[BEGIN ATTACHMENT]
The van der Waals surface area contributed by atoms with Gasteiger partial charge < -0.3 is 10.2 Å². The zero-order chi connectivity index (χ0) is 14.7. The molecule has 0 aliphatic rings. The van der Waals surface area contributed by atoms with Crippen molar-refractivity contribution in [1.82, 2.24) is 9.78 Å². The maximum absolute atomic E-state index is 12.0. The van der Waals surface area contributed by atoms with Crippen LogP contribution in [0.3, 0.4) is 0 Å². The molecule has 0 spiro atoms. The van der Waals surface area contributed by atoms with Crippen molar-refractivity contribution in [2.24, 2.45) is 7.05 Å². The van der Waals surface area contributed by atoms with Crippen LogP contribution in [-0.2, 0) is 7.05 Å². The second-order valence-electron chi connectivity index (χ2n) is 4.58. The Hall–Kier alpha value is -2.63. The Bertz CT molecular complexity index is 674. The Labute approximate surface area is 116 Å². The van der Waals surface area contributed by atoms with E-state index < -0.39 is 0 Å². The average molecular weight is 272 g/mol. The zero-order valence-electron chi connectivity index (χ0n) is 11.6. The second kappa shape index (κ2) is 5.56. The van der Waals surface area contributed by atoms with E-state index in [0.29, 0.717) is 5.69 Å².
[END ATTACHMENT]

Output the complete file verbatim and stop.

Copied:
The van der Waals surface area contributed by atoms with Gasteiger partial charge < -0.3 is 10.2 Å². The zero-order chi connectivity index (χ0) is 14.7. The molecule has 0 aliphatic rings. The van der Waals surface area contributed by atoms with Crippen molar-refractivity contribution in [1.82, 2.24) is 9.78 Å². The maximum absolute atomic E-state index is 12.0. The van der Waals surface area contributed by atoms with Crippen LogP contribution in [0.3, 0.4) is 0 Å². The molecule has 0 spiro atoms. The van der Waals surface area contributed by atoms with Crippen molar-refractivity contribution in [2.24, 2.45) is 7.05 Å². The van der Waals surface area contributed by atoms with Crippen LogP contribution in [-0.2, 0) is 7.05 Å². The second-order valence-electron chi connectivity index (χ2n) is 4.58. The Hall–Kier alpha value is -2.63. The Bertz CT molecular complexity index is 674. The Labute approximate surface area is 116 Å². The van der Waals surface area contributed by atoms with E-state index < -0.39 is 0 Å². The average molecular weight is 272 g/mol. The zero-order valence-electron chi connectivity index (χ0n) is 11.6. The second kappa shape index (κ2) is 5.56. The van der Waals surface area contributed by atoms with E-state index in [0.29, 0.717) is 5.69 Å².